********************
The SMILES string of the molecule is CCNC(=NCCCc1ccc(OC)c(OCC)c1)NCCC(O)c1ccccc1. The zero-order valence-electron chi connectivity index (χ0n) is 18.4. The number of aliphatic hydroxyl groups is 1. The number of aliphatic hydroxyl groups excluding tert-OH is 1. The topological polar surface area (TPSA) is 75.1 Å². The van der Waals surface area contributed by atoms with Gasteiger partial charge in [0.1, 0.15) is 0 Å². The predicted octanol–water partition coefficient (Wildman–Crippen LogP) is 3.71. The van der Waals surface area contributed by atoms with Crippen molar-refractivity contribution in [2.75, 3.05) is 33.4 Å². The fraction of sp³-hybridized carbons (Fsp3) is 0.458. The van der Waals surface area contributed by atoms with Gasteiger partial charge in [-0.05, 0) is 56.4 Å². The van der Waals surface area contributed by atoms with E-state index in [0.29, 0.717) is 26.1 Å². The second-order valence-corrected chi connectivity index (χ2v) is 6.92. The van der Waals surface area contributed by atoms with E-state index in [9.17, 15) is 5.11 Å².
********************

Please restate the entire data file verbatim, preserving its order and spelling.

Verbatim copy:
The SMILES string of the molecule is CCNC(=NCCCc1ccc(OC)c(OCC)c1)NCCC(O)c1ccccc1. The zero-order valence-electron chi connectivity index (χ0n) is 18.4. The number of aliphatic hydroxyl groups is 1. The number of aliphatic hydroxyl groups excluding tert-OH is 1. The topological polar surface area (TPSA) is 75.1 Å². The van der Waals surface area contributed by atoms with Gasteiger partial charge in [0.1, 0.15) is 0 Å². The predicted octanol–water partition coefficient (Wildman–Crippen LogP) is 3.71. The van der Waals surface area contributed by atoms with Crippen molar-refractivity contribution in [2.75, 3.05) is 33.4 Å². The fraction of sp³-hybridized carbons (Fsp3) is 0.458. The van der Waals surface area contributed by atoms with Gasteiger partial charge in [-0.05, 0) is 56.4 Å². The van der Waals surface area contributed by atoms with E-state index in [0.29, 0.717) is 26.1 Å². The second-order valence-corrected chi connectivity index (χ2v) is 6.92. The van der Waals surface area contributed by atoms with E-state index in [9.17, 15) is 5.11 Å².